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The eruption of kimberlite : insights from the Victor North kimberlite pipes, Northern Ontario, Canada van Straaten, Bram Ivo

Abstract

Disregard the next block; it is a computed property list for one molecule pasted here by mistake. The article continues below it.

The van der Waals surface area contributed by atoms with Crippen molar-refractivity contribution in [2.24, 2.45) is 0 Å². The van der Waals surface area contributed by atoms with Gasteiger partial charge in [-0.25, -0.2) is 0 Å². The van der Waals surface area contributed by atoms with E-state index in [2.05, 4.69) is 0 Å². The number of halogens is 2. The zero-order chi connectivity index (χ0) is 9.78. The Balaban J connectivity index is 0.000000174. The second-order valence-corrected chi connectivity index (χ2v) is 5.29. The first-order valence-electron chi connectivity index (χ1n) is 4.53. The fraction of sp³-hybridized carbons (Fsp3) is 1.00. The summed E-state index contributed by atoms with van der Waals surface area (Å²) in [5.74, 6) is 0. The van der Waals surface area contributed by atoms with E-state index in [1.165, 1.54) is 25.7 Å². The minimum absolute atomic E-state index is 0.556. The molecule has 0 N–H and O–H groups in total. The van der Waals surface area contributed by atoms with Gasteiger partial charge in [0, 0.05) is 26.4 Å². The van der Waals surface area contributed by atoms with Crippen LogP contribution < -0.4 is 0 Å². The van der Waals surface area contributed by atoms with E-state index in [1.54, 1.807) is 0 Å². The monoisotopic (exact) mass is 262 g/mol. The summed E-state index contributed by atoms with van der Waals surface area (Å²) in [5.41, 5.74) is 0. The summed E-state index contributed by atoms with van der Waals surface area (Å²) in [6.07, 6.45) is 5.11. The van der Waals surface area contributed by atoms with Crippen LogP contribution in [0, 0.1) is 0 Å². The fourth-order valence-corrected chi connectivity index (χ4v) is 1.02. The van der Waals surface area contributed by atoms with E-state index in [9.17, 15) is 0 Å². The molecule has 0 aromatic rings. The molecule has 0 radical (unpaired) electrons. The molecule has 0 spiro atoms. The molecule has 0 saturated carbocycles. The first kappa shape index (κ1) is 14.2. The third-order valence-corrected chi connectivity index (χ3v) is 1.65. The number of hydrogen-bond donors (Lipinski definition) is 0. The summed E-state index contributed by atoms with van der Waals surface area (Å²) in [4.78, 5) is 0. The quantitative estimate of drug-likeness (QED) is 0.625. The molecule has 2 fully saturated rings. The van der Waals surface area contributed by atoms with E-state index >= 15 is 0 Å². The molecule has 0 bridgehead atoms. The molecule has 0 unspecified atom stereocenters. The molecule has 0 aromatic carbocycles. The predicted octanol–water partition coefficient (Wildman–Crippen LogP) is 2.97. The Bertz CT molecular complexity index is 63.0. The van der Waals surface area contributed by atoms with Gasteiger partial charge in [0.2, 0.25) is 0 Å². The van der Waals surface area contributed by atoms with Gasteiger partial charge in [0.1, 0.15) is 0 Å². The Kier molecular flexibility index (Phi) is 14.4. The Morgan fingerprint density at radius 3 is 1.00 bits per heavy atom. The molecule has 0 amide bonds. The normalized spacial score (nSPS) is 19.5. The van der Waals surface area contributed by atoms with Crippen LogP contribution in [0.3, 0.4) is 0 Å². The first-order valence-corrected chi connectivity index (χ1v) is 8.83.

This dissertation describes the volcanic facies, petrology and economic aspects of the diamondiferous Victor North kimberlite complex (Northern Ontario, Canada) using detailed drill core logging, petrographic observations, electron microprobe analysis, and physical volcanological calculations. This research project is aimed at improving our understanding of kimberlite emplacement models, as fragmentation and eruption mechanisms for these deposits are controversial. The results of this study show that the youngest kimberlite pipe (Victor Northwest) is filled by two similar eruption cycles. Each cycle starts with explosive crater-excavation forming predominantly pyroclastic deposits, followed by crater-filling with dark and competent rocks, and ends with volcanic quiescence resulting in formation of pipe wall collapse breccias and minor resedimented volcaniclastic kimberlite. Textural observations and eruption duration calculations suggest that the second crater-excavating eruption is phreatomagmatic in nature. This is based on the presence of fine-grained, well-mixed country rock fragment-rich, broken olivine-rich pyroclastic deposits containing small variably vesicular irregularly shaped juvenile pyroclasts as well as clastic pyroclasts. The crater-excavation stage is followed by formation of spatter-fed dark and competent clastogenic rocks. Evidence for a clastogenic origin includes the deposit morphology, presence of remnant pyroclasts, angular broken olivines, as well as the gradational nature of contacts with the enveloping pyroclastic units. Estimated eruption durations for each cycle range from days to months. The cross-cutting kimberlite pipe (Victor Main) comprises two macroscopically similar country rock fragment-poor pyroclastic kimberlites that have contrasting macro diamond sample grades. This study explains the variation in diamond grade within Victor Main by differential sampling of mantle material (incl. diamond) by two different magma batches that formed the high- and low-grade domains. Victor Main lacks textures indicative of phreatomagmatism, and the relatively long calculated phreatomagmatic eruption duration suggests that magmatic eruptions are most likely responsible for the formation of these deposits. This study concludes that, despite the generally more extreme range of physical properties of kimberlite melt, kimberlites erupt in a similar fashion as common basaltic-rhyolitic volcanoes and display a similarly diverse range of fragmentation processes and deposition styles. The geological and emplacement models presented here have broad economic implications for kimberlite exploration and mining.

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